The binding and internalization of a cytotoxic analogue of luteinizing hormone-releasing hormone (LH-RH), T-98 (agonist [d-Lys6]LH-RH linked to glutaryl-2-(hydroxymethyl)anthraquinone), by rat anterior pituitary cells was investigated. Analogue T-98 was bound to pituitary membrane binding sites for LH-RH with a high affinity (Kd=1.2 nM) and was 17 times more potent in releasing luteinizing hormone (LH) from superfused rat pituitary cells than LH-RH. The labeling of this cytotoxic LH-RH analogue was carried out both with radioactive (125I) and nonradioactive iodine. Monoiodination of the Tyr5 residue of T-98 did not significantly affect its binding affinity but greatly decreased its LH-releasing activity to about 3% of the original value. Di-iodination in the same position lowered binding affinity twenty-threefold and further diminished LH-releasing potency. [125I]T-98 was found to bind very strongly to polystyrene, which precluded the use of regular tissue culture plasticware in our experiments. In pituitary cells cultured in glass vials, binding and internalization of [125I]T-98 were observed, which were time and temperature dependent, and which could be inhibited by excess unlabeled analogue. No enzymatic degradation of labeled T-98 was detected in the culture medium during the incubation. Our results indicate that T-98 is internalized by pituitary gonadotropes through receptor-mediated endocytosis. Because this new class of compounds was designed as anticancer drugs, our findings also suggest that this cytotoxic LH-RH agonist may also be internalized by LH-RH receptors present in breast, prostate, ovarian, and other tumors.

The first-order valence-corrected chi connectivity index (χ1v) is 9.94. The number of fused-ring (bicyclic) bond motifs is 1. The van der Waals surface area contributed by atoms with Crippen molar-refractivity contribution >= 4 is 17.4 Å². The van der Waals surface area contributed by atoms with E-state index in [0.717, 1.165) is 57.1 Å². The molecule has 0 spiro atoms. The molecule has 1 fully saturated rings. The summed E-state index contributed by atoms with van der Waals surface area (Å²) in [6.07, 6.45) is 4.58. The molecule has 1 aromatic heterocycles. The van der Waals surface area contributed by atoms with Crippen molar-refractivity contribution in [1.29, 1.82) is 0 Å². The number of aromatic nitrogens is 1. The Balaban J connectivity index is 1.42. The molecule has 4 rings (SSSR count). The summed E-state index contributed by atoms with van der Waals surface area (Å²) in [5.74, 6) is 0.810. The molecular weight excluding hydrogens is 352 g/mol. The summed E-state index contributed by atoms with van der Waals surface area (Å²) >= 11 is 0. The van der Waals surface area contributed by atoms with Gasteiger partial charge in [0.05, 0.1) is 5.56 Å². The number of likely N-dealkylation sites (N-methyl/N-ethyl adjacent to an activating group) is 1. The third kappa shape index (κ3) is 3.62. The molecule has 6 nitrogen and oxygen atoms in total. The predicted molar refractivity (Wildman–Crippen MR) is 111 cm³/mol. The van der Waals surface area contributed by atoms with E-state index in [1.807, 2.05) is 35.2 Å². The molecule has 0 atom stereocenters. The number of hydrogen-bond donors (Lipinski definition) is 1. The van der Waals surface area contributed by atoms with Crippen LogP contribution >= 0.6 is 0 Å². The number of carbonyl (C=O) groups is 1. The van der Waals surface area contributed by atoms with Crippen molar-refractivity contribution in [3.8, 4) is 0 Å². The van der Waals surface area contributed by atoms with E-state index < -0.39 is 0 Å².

- Cytotoxic peptides
- Drug targeting
- Receptor-mediated endocytosis
ASJC Scopus subject areas
- Cellular and Molecular Neuroscience